Dealing with rudeness
Much of what looks like rudeness in hacker circles is not intended to give offence. Rather, it's the product of the direct, cut-through-the-bull**** communications style that is natural to people who are more concerned about solving problems than making others feel warm and fuzzy.
When you perceive rudeness, try to react calmly. If someone is really acting out, it is very likely that a senior person on the list or newsgroup or forum will call him or her on it. If that doesn't happen and you lose your temper, it is likely that the person you lose it at was behaving within the hacker community's norms and you will be considered at fault. This will hurt your chances of getting the information or help you want.
On the other hand, you will occasionally run across rudeness and posturing that is quite gratuitous. The flip-side of the above is that it is acceptable form to slam real offenders quite hard, dissecting their misbehavior with a sharp verbal scalpel. Be very, very sure of your ground before you try this, however. The line between correcting an incivility and starting a pointless flamewar is thin enough that hackers themselves not infrequently blunder across it; if you are a newbie or an outsider, your chances of avoiding such a blunder are low. If you're after information rather than entertainment, it's better to keep your fingers off the keyboard than to risk this.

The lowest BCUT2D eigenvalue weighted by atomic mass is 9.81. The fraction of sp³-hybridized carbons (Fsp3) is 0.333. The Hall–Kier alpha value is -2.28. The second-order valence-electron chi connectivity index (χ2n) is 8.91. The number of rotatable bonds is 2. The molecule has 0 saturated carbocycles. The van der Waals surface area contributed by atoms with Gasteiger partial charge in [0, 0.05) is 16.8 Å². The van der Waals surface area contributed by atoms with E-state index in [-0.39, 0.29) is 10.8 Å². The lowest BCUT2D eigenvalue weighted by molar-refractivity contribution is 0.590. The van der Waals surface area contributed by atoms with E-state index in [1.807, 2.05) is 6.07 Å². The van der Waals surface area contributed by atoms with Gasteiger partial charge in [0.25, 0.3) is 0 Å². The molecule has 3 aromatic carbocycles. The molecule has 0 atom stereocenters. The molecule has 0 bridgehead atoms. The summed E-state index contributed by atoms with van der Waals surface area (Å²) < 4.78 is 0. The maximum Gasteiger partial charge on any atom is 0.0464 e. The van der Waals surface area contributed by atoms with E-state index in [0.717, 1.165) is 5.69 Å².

(Some people assert that many hackers have a mild form of autism or Asperger's Syndrome, and are actually missing some of the brain circuitry that lubricates `normal' human social interaction. This may or may not be true. If you are not a hacker yourself, it may help you cope with our eccentricities if you think of us as being brain-damaged. Go right ahead. We won't care; we like being whatever it is we are, and generally have a healthy skepticism about clinical labels.)